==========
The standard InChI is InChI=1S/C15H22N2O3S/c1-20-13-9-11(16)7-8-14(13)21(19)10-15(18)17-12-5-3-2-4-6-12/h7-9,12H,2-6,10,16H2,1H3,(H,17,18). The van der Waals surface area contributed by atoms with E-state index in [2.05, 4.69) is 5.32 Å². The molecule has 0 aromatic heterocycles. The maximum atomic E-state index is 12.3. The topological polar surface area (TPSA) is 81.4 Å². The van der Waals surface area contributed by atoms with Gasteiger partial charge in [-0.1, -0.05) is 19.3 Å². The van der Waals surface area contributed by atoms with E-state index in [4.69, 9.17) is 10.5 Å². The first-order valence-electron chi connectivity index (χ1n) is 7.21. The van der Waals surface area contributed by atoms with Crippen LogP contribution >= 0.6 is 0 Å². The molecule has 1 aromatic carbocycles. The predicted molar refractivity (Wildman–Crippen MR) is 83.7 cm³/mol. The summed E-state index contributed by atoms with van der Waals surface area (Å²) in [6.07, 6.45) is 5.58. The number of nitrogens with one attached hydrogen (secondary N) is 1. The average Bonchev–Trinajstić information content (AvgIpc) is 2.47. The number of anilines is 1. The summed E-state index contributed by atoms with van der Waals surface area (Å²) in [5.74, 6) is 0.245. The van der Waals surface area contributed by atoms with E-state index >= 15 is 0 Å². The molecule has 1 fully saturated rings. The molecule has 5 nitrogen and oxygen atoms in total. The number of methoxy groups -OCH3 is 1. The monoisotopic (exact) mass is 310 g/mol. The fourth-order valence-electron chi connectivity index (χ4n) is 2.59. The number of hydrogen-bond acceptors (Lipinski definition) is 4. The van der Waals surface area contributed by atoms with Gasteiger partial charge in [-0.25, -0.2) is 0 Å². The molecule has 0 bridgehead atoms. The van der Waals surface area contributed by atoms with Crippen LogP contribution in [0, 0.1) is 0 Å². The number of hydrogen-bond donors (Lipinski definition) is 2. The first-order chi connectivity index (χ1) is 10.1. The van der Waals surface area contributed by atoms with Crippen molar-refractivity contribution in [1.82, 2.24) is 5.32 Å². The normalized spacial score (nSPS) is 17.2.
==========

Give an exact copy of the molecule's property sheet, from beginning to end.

The standard InChI is InChI=1S/C15H22N2O3S/c1-20-13-9-11(16)7-8-14(13)21(19)10-15(18)17-12-5-3-2-4-6-12/h7-9,12H,2-6,10,16H2,1H3,(H,17,18). The van der Waals surface area contributed by atoms with E-state index in [2.05, 4.69) is 5.32 Å². The molecule has 0 aromatic heterocycles. The maximum atomic E-state index is 12.3. The topological polar surface area (TPSA) is 81.4 Å². The van der Waals surface area contributed by atoms with Gasteiger partial charge in [-0.1, -0.05) is 19.3 Å². The van der Waals surface area contributed by atoms with E-state index in [4.69, 9.17) is 10.5 Å². The first-order valence-electron chi connectivity index (χ1n) is 7.21. The van der Waals surface area contributed by atoms with Crippen LogP contribution >= 0.6 is 0 Å². The molecule has 1 aromatic carbocycles. The predicted molar refractivity (Wildman–Crippen MR) is 83.7 cm³/mol. The summed E-state index contributed by atoms with van der Waals surface area (Å²) in [6.07, 6.45) is 5.58. The number of nitrogens with one attached hydrogen (secondary N) is 1. The average Bonchev–Trinajstić information content (AvgIpc) is 2.47. The number of anilines is 1. The summed E-state index contributed by atoms with van der Waals surface area (Å²) in [5.74, 6) is 0.245. The van der Waals surface area contributed by atoms with E-state index >= 15 is 0 Å². The molecule has 1 fully saturated rings. The molecule has 5 nitrogen and oxygen atoms in total. The number of methoxy groups -OCH3 is 1. The monoisotopic (exact) mass is 310 g/mol. The fourth-order valence-electron chi connectivity index (χ4n) is 2.59. The number of hydrogen-bond acceptors (Lipinski definition) is 4. The van der Waals surface area contributed by atoms with Gasteiger partial charge in [-0.25, -0.2) is 0 Å². The molecule has 0 bridgehead atoms. The van der Waals surface area contributed by atoms with Crippen LogP contribution in [0, 0.1) is 0 Å². The number of hydrogen-bond donors (Lipinski definition) is 2. The first-order chi connectivity index (χ1) is 10.1. The van der Waals surface area contributed by atoms with Crippen molar-refractivity contribution in [1.82, 2.24) is 5.32 Å². The normalized spacial score (nSPS) is 17.2.